The shows at the club took place a year before Redding’s mainstream success thanks to his rousing performance at The Monterey Pop Festival in the summer of 1967. It included today’s song which was first recorded in 1932 but Redding’s version 34 years later took on a whole new style due in part to the producer, soul legend Isaac Hayes. Booker T & The M.G.’s played on the record & with Redding in person at the Monterey show. Redding’s complete five song set from the concert along with Jimi Hendrix’s performances were released on the 1970 album, Historic Performances Recorded at the Monterey International Pop Festival. Redding’s are included on a few of his posthumous releases plus you can also find the videos on YouTube. Today’s song was his last number of the night and it is nothing short of spectacular.

It’s not just sentimental no, no, no
She has her grief and care, yeah, yeah, yeah
But the soft words they are spoke so gentle, yeah
It makes it easier, easier to bear”.

Otis at Monterey

Otis Redding on stage at the Monterey Pop Festival in June 1967. Alan Jackson (back) was the drummer that night with the band Booker T & The MG’s. (Image found online.  Original source unknown.)

Otis Redding: “Try A Little Tenderness” (Live performance at The Monterey Pop Festival in June, 1967. Originally recorded in 1966. Written by Jimmy Campbell, Reg Connelly and Henry MacGregor “Harry” Woods).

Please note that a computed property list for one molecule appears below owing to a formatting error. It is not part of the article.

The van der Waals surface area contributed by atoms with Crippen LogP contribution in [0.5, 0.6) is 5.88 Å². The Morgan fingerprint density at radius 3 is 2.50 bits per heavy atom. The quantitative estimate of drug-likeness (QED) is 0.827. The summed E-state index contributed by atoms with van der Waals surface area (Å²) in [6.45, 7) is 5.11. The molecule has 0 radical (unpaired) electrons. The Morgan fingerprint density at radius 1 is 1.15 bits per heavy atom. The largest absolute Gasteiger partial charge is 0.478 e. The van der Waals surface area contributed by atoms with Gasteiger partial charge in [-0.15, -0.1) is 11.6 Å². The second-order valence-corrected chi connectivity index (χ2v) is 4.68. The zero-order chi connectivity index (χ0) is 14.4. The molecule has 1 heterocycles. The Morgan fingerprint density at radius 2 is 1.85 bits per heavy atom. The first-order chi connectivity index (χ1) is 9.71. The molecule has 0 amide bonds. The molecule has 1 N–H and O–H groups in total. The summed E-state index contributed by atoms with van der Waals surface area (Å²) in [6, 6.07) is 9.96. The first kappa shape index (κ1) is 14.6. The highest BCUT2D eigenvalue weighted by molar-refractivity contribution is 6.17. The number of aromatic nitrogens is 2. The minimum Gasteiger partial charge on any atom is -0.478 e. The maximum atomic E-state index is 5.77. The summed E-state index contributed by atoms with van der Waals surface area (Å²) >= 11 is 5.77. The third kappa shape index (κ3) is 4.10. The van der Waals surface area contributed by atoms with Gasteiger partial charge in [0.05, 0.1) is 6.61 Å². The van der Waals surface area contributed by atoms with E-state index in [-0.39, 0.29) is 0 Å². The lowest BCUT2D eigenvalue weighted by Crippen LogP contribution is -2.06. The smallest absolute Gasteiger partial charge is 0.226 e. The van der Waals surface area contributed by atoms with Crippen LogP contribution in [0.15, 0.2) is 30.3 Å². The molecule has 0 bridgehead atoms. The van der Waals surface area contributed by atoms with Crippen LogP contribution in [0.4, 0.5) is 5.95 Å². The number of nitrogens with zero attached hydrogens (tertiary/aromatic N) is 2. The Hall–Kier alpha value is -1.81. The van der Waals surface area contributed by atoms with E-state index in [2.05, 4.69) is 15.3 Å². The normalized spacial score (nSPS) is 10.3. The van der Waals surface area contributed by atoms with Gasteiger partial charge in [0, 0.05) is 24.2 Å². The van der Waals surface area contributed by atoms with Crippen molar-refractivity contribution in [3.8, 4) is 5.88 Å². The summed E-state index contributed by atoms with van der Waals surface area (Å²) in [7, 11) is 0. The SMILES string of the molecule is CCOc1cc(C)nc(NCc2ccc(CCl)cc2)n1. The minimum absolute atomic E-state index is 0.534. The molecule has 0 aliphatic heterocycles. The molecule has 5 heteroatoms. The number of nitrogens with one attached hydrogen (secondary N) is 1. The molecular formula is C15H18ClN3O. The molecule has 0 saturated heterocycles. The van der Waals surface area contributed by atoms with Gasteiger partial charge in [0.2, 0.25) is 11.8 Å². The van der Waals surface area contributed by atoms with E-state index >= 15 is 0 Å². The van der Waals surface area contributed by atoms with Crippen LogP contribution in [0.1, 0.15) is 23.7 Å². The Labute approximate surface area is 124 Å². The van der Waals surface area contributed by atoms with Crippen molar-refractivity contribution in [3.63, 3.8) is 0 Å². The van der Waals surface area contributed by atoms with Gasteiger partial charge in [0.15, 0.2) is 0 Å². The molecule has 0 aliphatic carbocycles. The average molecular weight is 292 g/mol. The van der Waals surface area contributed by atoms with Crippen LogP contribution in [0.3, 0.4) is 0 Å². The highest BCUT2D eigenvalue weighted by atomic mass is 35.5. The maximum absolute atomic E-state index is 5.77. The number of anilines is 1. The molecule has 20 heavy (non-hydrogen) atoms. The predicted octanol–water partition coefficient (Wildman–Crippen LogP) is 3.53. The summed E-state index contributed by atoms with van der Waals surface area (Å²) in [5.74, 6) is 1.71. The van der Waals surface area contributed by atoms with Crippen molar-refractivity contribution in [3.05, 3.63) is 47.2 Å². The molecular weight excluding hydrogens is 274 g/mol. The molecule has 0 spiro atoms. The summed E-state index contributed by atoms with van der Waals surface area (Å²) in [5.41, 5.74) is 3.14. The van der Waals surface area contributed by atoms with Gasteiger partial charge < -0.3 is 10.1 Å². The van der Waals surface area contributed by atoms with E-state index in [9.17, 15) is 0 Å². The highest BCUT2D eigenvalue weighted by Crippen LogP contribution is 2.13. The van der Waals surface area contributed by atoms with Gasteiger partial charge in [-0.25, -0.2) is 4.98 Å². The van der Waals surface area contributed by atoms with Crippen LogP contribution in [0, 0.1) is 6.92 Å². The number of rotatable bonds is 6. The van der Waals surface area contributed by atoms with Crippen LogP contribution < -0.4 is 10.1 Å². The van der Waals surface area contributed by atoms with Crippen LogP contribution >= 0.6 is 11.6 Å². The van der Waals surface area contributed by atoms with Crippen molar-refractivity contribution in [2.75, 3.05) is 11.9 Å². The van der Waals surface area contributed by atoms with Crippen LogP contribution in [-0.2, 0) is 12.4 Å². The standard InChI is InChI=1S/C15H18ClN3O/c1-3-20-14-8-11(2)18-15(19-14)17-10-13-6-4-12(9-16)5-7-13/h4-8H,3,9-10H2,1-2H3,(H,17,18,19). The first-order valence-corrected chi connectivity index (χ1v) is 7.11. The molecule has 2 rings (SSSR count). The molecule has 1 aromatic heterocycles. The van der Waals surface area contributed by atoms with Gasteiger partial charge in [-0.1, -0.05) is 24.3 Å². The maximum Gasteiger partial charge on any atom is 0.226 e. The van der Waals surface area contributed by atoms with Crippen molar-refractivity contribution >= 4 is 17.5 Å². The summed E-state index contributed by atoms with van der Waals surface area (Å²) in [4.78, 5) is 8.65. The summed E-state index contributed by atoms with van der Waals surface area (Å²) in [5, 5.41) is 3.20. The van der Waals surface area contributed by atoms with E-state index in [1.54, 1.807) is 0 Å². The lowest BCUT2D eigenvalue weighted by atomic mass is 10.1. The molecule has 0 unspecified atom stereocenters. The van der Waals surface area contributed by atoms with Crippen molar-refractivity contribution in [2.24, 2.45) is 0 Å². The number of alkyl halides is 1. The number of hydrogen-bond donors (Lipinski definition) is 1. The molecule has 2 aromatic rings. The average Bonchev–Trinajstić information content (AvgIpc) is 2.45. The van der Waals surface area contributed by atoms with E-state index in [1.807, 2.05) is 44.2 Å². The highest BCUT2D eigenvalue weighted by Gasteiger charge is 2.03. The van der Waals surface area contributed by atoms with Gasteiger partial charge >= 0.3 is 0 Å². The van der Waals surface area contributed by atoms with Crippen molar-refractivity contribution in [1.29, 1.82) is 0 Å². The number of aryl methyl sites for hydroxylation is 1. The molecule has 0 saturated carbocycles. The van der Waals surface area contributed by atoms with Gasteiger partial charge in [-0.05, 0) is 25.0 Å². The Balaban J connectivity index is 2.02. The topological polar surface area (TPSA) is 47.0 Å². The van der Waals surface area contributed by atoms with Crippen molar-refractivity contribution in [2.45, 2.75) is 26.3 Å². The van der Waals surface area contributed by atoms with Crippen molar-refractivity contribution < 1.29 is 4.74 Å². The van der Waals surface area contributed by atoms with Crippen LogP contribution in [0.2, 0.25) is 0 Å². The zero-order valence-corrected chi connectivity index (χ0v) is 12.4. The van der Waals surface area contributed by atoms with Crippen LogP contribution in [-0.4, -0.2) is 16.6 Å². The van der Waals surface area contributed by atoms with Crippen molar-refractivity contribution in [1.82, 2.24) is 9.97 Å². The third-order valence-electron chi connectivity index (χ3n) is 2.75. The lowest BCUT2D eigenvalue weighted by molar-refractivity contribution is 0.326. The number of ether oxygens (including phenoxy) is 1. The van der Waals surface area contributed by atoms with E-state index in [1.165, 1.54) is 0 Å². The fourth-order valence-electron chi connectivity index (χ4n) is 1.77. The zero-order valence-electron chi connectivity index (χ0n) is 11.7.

I only own the rights to the Betty White picture, nothing else. I am just sharing what I love and how I am coping with you.

Stay well.

Let’s Take A Moment Day 259

Hi everyone.  Hope you are all well and continue to stay that way during this global health crisis we are facing.  But in addition to protecting your physical wellness, what are you doing to stay mentally healthy today?

kurt v

(Image found online.  Original source unknown.)

I know we are in a serious situation, but I need a break from the gloom, doom and bullying by way of hoarding. Music has always been my refuge and watching those beautiful Italians singing to each other from their balconies reaffirmed my belief that music is the answer. So until the old normal returns, I am going to share a song I listen to that helps me escape the current state of things, if only for a few minutes each day.  And if this helps anyone else, even better.

I have written on several occasions how 1978 was a monumental year in music for me & the industry in general. Well, when the universe gives you something it takes something else away. And the thing it took away from me was my peaceful relationship with my grandmother-for a while, anyway.